At last the day finally came. After many a fruitless pilgrimage to the coast in search of a nice fresh sea bass to cook over a fire on the beach, finally, it’s happened! Its not that I haven’t caught a sea bass before, I just haven’t had the chance to cook it half an hour after its come out of the water, a stones throw from where it came from.
Anyway, this weekend has been a corker in terms of weather, warm and sunny? Maybe the British summer is finally here, I must say my garden has certainly benefited from the recent downpours, but it has dampened one or two spirits amongst my fellow city dwellers I’m sure (no pun intended!). Yesterday I got a phone call I wasn’t expecting, it was from a friend of mine Charlie who had just spent a week in Cornwall and managed to land a few bass off the rocks around Polzeath (due to my personal guidance of course…) I had been planning a BBQ cook off that night at my place, but during the conversation a few details struck a chord, Cuckmere haven, low tide, 6pm. I was sold. So it was a few hours later I stepped off the trai, deep in the Sussex countryside a few miles from the coast. Fresh air, everything green, sun and four hours off plugging away with a spinner for some bass, surely this is what the great British summer is all about?
Location & equipment.
Cuckmere haven, or the Seven sisters as it is more commonly known, is notorious for its stunning views and sea bass shoals and I’ve caught a fair few there before. That said I felt fairly confident about a catch. Fishing for bass is pretty straightforward and involves a basic setup of a 8ft spinning rod, a reel with 8-10lb line and a bunch of silver spinners preferably Toby spoons. Sea bass tend to feed of small fry close to rocks and it is quite common to catch them almost under your feet. The best way to locate a shoal is to watch the surface of the water for any disturbance, which is usually the bass chasing small fish, also keep an eye out for seagulls diving down into the water as they always get involved. Be aware that the bass shoals tend to feature smaller fish and if they are less than 10 inches you must put them back. The larger bass are more solitary but hang on the edges of the shoals, or roam freely.
After an hour and no action I began wandering further along the chalk platform we were fishing off in hope off finding some action, Charlie stayed put and continued casting despite the lack of movement. All of a sudden I heard a muffled “MATE! Mate, mate I got one!” I set off at pace eager to see if the bend in his rod was really a fish. Running along seaweed covered chalk gullies is not the easiest thing to do and I almost wiped out a few times, like being in a room full of ladies in strappy sandals, just watch where the feet go…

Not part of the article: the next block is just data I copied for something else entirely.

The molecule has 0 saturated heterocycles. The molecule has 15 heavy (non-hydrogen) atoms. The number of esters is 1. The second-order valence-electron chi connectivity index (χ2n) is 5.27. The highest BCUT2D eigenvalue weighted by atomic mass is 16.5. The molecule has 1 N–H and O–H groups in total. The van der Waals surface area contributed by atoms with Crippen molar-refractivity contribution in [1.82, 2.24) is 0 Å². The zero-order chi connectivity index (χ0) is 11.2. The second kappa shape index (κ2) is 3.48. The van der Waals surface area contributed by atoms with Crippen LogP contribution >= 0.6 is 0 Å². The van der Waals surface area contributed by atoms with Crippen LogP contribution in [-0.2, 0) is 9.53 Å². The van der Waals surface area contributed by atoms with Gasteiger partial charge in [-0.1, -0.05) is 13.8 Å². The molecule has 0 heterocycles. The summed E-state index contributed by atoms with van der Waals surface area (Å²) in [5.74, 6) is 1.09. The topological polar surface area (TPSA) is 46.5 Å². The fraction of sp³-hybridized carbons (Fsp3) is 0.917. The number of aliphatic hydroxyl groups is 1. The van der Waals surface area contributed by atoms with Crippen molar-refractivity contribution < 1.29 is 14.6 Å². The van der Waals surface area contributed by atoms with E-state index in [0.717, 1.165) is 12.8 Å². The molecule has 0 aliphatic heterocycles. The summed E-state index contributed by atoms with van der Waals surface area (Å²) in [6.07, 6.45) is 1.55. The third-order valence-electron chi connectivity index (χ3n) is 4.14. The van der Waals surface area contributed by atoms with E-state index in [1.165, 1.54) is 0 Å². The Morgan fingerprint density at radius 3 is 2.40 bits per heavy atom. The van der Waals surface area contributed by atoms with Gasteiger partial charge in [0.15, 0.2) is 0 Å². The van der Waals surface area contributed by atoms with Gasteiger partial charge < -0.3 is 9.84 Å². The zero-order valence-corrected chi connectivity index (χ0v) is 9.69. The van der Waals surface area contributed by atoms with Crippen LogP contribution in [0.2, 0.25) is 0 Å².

Attached to the end of the line was not just a bass, it was a superb sized solid bar of seafood silver. I have a bad habit of saying “Don’t lose it” when someone has a fish on which is the ultimate quarry for the day, which is stupid as I feel Charlie was even more eager to keep it on than myself. After all, this was supper and it was almost in the bag. Five minutes later we were heading back towards the beach with a 3lb sea bass and a very smug Charlie. On the way back we saw the surface disturbance we had been waiting for earlier and couldn’t resist a cast or two, it would have been rude not to. After a small bass and much eager anticipation later, it was time to head to the beach and do this amazing fish the justice it deserved.
I was cunning enough to bring with me a grill, a lime, a few cloves of garlic, some ginger, butter, salt & pepper and a small punchy, red chilli. The next task was to call upon all my Ray Mears skills to muster up a furnace on which to cook our fish. After a bit of beachcombing we had gathered plenty of driftwood, which would be piled high and left to burn down to a nice bed of hot embers.
Beach Bass with Lime, Ginger and Chilli:
Once you have gutted and scaled the fish, cut six vertical lines across the side of the fish. Next, finely chop the ginger and chilli and mix up with lime juice, zest and butter. Sprinkle salt and pepper across the fish and coat with the butter mix. Next, rub it along the flanks to get the butter mix and seasoning into the slits. With the remaining bits of lime and garlic cloves stuff them into the cavity of the fish, this creates a nice infusion into the meat as it slow cooks on the fire.
The next step is easy, flatten the embers down and stick the grill over some carefully selected stones (not flint as these will crack and splinter) then chuck the fish on and grill it for 10 minutes on each side. If you plan your trip better than us, take the fish off and distribute onto plates, otherwise for a truly gleeful caveman experience tear the flesh off the bones with your hands and eat with the crackled skin, like us! Those of you who have eaten bass before are well aware of its reputation as one of the best eating fish available to us in Britain and maybe the world…but when its this fresh, its probably the best fish I have ever had. To buy a bass from the supermarket can cost you anything between 6-12 quid depending on its size, so it was with some consolation we had paid nothing at all for our meal. The only thing that it cost was a couple of pints of Harveys best in the nearest pub as it was 11pm by the time we left. Oh well…